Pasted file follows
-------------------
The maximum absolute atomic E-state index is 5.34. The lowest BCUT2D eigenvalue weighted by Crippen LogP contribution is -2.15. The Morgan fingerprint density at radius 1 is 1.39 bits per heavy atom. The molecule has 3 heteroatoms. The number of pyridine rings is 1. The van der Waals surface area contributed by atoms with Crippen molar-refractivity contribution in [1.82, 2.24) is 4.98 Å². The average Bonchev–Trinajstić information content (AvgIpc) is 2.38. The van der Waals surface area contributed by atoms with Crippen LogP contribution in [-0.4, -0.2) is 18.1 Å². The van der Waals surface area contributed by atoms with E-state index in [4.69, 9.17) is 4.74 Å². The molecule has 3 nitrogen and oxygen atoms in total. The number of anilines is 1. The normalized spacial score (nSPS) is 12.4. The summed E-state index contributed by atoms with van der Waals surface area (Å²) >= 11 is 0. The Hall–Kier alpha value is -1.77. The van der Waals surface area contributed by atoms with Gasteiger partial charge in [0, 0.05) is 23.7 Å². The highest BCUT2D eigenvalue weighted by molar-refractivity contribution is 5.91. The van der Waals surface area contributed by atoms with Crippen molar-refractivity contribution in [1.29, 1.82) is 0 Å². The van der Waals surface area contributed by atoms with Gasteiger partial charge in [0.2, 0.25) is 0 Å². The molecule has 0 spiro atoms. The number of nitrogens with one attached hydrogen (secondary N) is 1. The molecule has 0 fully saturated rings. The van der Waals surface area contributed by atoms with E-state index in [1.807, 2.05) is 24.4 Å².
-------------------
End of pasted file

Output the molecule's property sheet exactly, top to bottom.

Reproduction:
The maximum absolute atomic E-state index is 5.34. The lowest BCUT2D eigenvalue weighted by Crippen LogP contribution is -2.15. The Morgan fingerprint density at radius 1 is 1.39 bits per heavy atom. The molecule has 3 heteroatoms. The number of pyridine rings is 1. The van der Waals surface area contributed by atoms with Crippen molar-refractivity contribution in [1.82, 2.24) is 4.98 Å². The average Bonchev–Trinajstić information content (AvgIpc) is 2.38. The van der Waals surface area contributed by atoms with Crippen LogP contribution in [-0.4, -0.2) is 18.1 Å². The van der Waals surface area contributed by atoms with E-state index in [4.69, 9.17) is 4.74 Å². The molecule has 3 nitrogen and oxygen atoms in total. The number of anilines is 1. The normalized spacial score (nSPS) is 12.4. The summed E-state index contributed by atoms with van der Waals surface area (Å²) >= 11 is 0. The Hall–Kier alpha value is -1.77. The van der Waals surface area contributed by atoms with Gasteiger partial charge in [0, 0.05) is 23.7 Å². The highest BCUT2D eigenvalue weighted by molar-refractivity contribution is 5.91. The van der Waals surface area contributed by atoms with Crippen molar-refractivity contribution in [1.29, 1.82) is 0 Å². The van der Waals surface area contributed by atoms with Gasteiger partial charge in [0.2, 0.25) is 0 Å². The molecule has 0 spiro atoms. The number of nitrogens with one attached hydrogen (secondary N) is 1. The molecule has 0 fully saturated rings. The van der Waals surface area contributed by atoms with E-state index in [1.807, 2.05) is 24.4 Å².